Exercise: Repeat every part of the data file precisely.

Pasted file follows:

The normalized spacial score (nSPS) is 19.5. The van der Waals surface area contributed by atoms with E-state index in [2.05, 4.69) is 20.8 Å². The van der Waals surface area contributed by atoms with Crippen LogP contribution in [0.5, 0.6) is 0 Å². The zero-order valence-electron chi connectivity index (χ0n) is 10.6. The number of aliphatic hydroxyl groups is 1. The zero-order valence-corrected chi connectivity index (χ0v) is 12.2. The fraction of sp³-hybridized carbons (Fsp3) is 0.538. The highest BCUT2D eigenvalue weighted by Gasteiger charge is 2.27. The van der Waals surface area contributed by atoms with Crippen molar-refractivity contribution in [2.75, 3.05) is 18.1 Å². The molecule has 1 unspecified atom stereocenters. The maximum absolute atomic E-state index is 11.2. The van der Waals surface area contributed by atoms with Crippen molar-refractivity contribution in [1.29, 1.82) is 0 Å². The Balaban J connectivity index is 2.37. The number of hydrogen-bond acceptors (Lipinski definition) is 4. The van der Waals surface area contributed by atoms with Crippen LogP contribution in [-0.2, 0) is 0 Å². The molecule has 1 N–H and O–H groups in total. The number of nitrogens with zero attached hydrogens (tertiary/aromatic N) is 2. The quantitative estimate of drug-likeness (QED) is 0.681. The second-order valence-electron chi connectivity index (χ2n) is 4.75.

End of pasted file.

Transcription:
The normalized spacial score (nSPS) is 19.5. The van der Waals surface area contributed by atoms with E-state index in [2.05, 4.69) is 20.8 Å². The van der Waals surface area contributed by atoms with Crippen LogP contribution in [0.5, 0.6) is 0 Å². The zero-order valence-electron chi connectivity index (χ0n) is 10.6. The number of aliphatic hydroxyl groups is 1. The zero-order valence-corrected chi connectivity index (χ0v) is 12.2. The fraction of sp³-hybridized carbons (Fsp3) is 0.538. The highest BCUT2D eigenvalue weighted by Gasteiger charge is 2.27. The van der Waals surface area contributed by atoms with Crippen molar-refractivity contribution in [2.75, 3.05) is 18.1 Å². The molecule has 1 unspecified atom stereocenters. The maximum absolute atomic E-state index is 11.2. The van der Waals surface area contributed by atoms with Crippen molar-refractivity contribution in [1.29, 1.82) is 0 Å². The Balaban J connectivity index is 2.37. The number of hydrogen-bond acceptors (Lipinski definition) is 4. The van der Waals surface area contributed by atoms with Crippen LogP contribution in [-0.2, 0) is 0 Å². The molecule has 1 N–H and O–H groups in total. The number of nitrogens with zero attached hydrogens (tertiary/aromatic N) is 2. The quantitative estimate of drug-likeness (QED) is 0.681. The second-order valence-electron chi connectivity index (χ2n) is 4.75.